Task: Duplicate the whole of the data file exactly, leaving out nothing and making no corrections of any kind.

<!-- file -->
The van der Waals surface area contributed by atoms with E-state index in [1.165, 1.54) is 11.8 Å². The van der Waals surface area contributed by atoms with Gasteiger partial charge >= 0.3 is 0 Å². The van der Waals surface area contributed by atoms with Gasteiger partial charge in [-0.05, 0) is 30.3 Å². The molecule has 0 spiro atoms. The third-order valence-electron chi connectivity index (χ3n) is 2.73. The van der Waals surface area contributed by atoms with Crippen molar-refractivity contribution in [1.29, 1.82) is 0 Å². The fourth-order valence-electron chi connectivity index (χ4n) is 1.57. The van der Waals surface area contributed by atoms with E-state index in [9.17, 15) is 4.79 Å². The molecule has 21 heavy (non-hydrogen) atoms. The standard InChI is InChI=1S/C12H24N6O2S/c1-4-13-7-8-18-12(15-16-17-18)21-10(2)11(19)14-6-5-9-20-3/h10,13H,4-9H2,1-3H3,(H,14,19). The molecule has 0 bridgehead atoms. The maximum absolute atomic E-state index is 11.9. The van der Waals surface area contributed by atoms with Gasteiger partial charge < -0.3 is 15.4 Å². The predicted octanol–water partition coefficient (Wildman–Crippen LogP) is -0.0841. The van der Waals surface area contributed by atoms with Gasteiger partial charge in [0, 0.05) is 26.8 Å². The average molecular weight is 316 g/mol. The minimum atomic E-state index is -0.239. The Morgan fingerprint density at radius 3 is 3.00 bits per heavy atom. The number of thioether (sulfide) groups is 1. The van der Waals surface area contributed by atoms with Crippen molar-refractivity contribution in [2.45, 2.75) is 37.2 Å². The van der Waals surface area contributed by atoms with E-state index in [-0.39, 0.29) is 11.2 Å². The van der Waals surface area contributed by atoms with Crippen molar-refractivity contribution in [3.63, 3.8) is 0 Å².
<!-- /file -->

The van der Waals surface area contributed by atoms with E-state index in [1.165, 1.54) is 11.8 Å². The van der Waals surface area contributed by atoms with Gasteiger partial charge >= 0.3 is 0 Å². The van der Waals surface area contributed by atoms with Gasteiger partial charge in [-0.05, 0) is 30.3 Å². The molecule has 0 spiro atoms. The third-order valence-electron chi connectivity index (χ3n) is 2.73. The van der Waals surface area contributed by atoms with Crippen molar-refractivity contribution in [1.29, 1.82) is 0 Å². The fourth-order valence-electron chi connectivity index (χ4n) is 1.57. The van der Waals surface area contributed by atoms with E-state index in [9.17, 15) is 4.79 Å². The molecule has 21 heavy (non-hydrogen) atoms. The standard InChI is InChI=1S/C12H24N6O2S/c1-4-13-7-8-18-12(15-16-17-18)21-10(2)11(19)14-6-5-9-20-3/h10,13H,4-9H2,1-3H3,(H,14,19). The molecule has 0 bridgehead atoms. The maximum absolute atomic E-state index is 11.9. The van der Waals surface area contributed by atoms with Gasteiger partial charge < -0.3 is 15.4 Å². The predicted octanol–water partition coefficient (Wildman–Crippen LogP) is -0.0841. The van der Waals surface area contributed by atoms with Gasteiger partial charge in [0, 0.05) is 26.8 Å². The average molecular weight is 316 g/mol. The minimum atomic E-state index is -0.239. The Morgan fingerprint density at radius 3 is 3.00 bits per heavy atom. The number of thioether (sulfide) groups is 1. The van der Waals surface area contributed by atoms with Crippen molar-refractivity contribution in [2.45, 2.75) is 37.2 Å². The van der Waals surface area contributed by atoms with E-state index in [-0.39, 0.29) is 11.2 Å². The van der Waals surface area contributed by atoms with Crippen molar-refractivity contribution in [3.63, 3.8) is 0 Å².